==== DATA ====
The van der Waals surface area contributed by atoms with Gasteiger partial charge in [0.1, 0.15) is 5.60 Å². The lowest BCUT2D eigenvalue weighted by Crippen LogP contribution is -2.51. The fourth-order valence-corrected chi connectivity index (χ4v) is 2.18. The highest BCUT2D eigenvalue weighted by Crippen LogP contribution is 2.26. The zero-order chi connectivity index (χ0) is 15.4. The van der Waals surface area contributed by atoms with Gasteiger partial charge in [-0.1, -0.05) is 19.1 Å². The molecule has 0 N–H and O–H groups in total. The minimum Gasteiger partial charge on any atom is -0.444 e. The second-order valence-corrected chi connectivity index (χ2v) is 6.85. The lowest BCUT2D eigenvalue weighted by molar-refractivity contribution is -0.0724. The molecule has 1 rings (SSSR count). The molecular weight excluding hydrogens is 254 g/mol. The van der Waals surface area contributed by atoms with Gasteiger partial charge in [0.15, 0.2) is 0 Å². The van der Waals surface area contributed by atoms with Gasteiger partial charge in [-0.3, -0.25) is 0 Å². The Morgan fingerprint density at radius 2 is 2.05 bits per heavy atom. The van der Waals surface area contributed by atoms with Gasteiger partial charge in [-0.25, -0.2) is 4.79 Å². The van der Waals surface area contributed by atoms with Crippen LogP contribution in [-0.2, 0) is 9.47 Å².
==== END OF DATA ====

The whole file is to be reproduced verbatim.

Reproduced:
The van der Waals surface area contributed by atoms with Gasteiger partial charge in [0.1, 0.15) is 5.60 Å². The lowest BCUT2D eigenvalue weighted by Crippen LogP contribution is -2.51. The fourth-order valence-corrected chi connectivity index (χ4v) is 2.18. The highest BCUT2D eigenvalue weighted by Crippen LogP contribution is 2.26. The zero-order chi connectivity index (χ0) is 15.4. The van der Waals surface area contributed by atoms with Gasteiger partial charge in [-0.1, -0.05) is 19.1 Å². The molecule has 0 N–H and O–H groups in total. The minimum Gasteiger partial charge on any atom is -0.444 e. The second-order valence-corrected chi connectivity index (χ2v) is 6.85. The lowest BCUT2D eigenvalue weighted by molar-refractivity contribution is -0.0724. The molecule has 1 rings (SSSR count). The molecular weight excluding hydrogens is 254 g/mol. The van der Waals surface area contributed by atoms with Gasteiger partial charge in [0.15, 0.2) is 0 Å². The van der Waals surface area contributed by atoms with Gasteiger partial charge in [-0.3, -0.25) is 0 Å². The Morgan fingerprint density at radius 2 is 2.05 bits per heavy atom. The van der Waals surface area contributed by atoms with Gasteiger partial charge in [-0.25, -0.2) is 4.79 Å². The van der Waals surface area contributed by atoms with Crippen LogP contribution in [-0.2, 0) is 9.47 Å².